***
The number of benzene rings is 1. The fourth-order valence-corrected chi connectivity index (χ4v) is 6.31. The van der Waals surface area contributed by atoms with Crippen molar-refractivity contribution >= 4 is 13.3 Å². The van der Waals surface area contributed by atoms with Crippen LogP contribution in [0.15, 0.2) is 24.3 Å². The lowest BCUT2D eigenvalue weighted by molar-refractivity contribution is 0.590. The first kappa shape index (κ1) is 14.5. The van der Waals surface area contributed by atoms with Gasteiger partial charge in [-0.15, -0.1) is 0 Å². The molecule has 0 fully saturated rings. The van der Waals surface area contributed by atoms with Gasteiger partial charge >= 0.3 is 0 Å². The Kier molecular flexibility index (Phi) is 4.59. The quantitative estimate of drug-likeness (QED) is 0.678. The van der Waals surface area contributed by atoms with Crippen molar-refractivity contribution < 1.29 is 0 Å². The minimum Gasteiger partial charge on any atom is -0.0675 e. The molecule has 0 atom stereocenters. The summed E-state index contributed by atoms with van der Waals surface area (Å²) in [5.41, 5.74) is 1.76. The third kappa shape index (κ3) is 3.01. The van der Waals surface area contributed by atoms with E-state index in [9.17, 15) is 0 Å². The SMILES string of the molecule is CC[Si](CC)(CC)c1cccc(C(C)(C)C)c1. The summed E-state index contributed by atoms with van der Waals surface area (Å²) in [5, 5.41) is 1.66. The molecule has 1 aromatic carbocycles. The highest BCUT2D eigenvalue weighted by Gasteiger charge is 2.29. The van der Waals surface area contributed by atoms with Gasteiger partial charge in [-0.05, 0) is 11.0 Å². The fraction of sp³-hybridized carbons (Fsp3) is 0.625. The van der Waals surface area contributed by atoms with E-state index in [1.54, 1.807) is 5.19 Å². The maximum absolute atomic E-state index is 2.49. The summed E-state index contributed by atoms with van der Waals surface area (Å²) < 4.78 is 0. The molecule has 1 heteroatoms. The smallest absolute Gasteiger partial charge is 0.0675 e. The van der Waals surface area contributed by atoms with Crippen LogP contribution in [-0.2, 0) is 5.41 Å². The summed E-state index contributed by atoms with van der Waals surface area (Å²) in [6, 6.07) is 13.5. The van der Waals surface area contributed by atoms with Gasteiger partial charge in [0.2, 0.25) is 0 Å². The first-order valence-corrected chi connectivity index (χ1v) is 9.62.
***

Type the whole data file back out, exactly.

The number of benzene rings is 1. The fourth-order valence-corrected chi connectivity index (χ4v) is 6.31. The van der Waals surface area contributed by atoms with Crippen molar-refractivity contribution >= 4 is 13.3 Å². The van der Waals surface area contributed by atoms with Crippen LogP contribution in [0.15, 0.2) is 24.3 Å². The lowest BCUT2D eigenvalue weighted by molar-refractivity contribution is 0.590. The first kappa shape index (κ1) is 14.5. The van der Waals surface area contributed by atoms with Gasteiger partial charge in [-0.15, -0.1) is 0 Å². The molecule has 0 fully saturated rings. The van der Waals surface area contributed by atoms with Gasteiger partial charge >= 0.3 is 0 Å². The Kier molecular flexibility index (Phi) is 4.59. The quantitative estimate of drug-likeness (QED) is 0.678. The van der Waals surface area contributed by atoms with Crippen molar-refractivity contribution < 1.29 is 0 Å². The minimum Gasteiger partial charge on any atom is -0.0675 e. The molecule has 0 atom stereocenters. The summed E-state index contributed by atoms with van der Waals surface area (Å²) in [5.41, 5.74) is 1.76. The third kappa shape index (κ3) is 3.01. The van der Waals surface area contributed by atoms with E-state index in [9.17, 15) is 0 Å². The SMILES string of the molecule is CC[Si](CC)(CC)c1cccc(C(C)(C)C)c1. The summed E-state index contributed by atoms with van der Waals surface area (Å²) in [5, 5.41) is 1.66. The molecule has 1 aromatic carbocycles. The highest BCUT2D eigenvalue weighted by Gasteiger charge is 2.29. The van der Waals surface area contributed by atoms with Gasteiger partial charge in [-0.05, 0) is 11.0 Å². The fraction of sp³-hybridized carbons (Fsp3) is 0.625. The van der Waals surface area contributed by atoms with E-state index in [1.54, 1.807) is 5.19 Å². The maximum absolute atomic E-state index is 2.49. The summed E-state index contributed by atoms with van der Waals surface area (Å²) < 4.78 is 0. The molecule has 1 heteroatoms. The smallest absolute Gasteiger partial charge is 0.0675 e. The van der Waals surface area contributed by atoms with Crippen LogP contribution in [-0.2, 0) is 5.41 Å². The summed E-state index contributed by atoms with van der Waals surface area (Å²) in [6, 6.07) is 13.5. The van der Waals surface area contributed by atoms with Gasteiger partial charge in [0.2, 0.25) is 0 Å². The first-order valence-corrected chi connectivity index (χ1v) is 9.62.